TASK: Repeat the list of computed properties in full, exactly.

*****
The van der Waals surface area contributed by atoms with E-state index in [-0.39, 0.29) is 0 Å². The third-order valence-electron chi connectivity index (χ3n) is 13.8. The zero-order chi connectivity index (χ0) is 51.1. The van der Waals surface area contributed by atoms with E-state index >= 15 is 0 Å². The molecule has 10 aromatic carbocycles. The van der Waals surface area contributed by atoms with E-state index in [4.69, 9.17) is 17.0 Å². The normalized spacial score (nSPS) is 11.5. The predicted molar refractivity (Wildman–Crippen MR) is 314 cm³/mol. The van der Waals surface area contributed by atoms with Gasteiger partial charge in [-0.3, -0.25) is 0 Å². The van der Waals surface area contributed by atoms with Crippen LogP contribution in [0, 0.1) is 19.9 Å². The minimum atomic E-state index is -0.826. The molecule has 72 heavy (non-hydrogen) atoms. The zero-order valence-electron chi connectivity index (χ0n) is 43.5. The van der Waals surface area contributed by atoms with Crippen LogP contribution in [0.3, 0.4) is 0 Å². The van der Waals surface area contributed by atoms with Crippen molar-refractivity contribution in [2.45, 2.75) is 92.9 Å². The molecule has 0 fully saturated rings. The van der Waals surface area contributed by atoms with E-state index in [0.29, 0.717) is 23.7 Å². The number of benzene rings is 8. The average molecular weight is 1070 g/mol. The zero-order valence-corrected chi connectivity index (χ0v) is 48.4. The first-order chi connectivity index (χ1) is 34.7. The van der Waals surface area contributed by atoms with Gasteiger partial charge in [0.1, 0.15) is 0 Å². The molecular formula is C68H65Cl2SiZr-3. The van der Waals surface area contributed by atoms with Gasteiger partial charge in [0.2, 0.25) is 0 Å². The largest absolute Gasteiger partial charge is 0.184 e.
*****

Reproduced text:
The van der Waals surface area contributed by atoms with E-state index in [-0.39, 0.29) is 0 Å². The third-order valence-electron chi connectivity index (χ3n) is 13.8. The zero-order chi connectivity index (χ0) is 51.1. The van der Waals surface area contributed by atoms with E-state index >= 15 is 0 Å². The molecule has 10 aromatic carbocycles. The van der Waals surface area contributed by atoms with E-state index in [4.69, 9.17) is 17.0 Å². The normalized spacial score (nSPS) is 11.5. The predicted molar refractivity (Wildman–Crippen MR) is 314 cm³/mol. The van der Waals surface area contributed by atoms with Gasteiger partial charge in [-0.3, -0.25) is 0 Å². The van der Waals surface area contributed by atoms with Crippen LogP contribution in [0, 0.1) is 19.9 Å². The minimum atomic E-state index is -0.826. The molecule has 72 heavy (non-hydrogen) atoms. The zero-order valence-electron chi connectivity index (χ0n) is 43.5. The van der Waals surface area contributed by atoms with Crippen LogP contribution in [0.3, 0.4) is 0 Å². The van der Waals surface area contributed by atoms with Crippen molar-refractivity contribution in [2.45, 2.75) is 92.9 Å². The molecule has 0 fully saturated rings. The van der Waals surface area contributed by atoms with E-state index in [0.29, 0.717) is 23.7 Å². The number of benzene rings is 8. The average molecular weight is 1070 g/mol. The zero-order valence-corrected chi connectivity index (χ0v) is 48.4. The first-order chi connectivity index (χ1) is 34.7. The van der Waals surface area contributed by atoms with Gasteiger partial charge in [0.1, 0.15) is 0 Å². The molecular formula is C68H65Cl2SiZr-3. The van der Waals surface area contributed by atoms with Gasteiger partial charge in [0.2, 0.25) is 0 Å². The largest absolute Gasteiger partial charge is 0.184 e.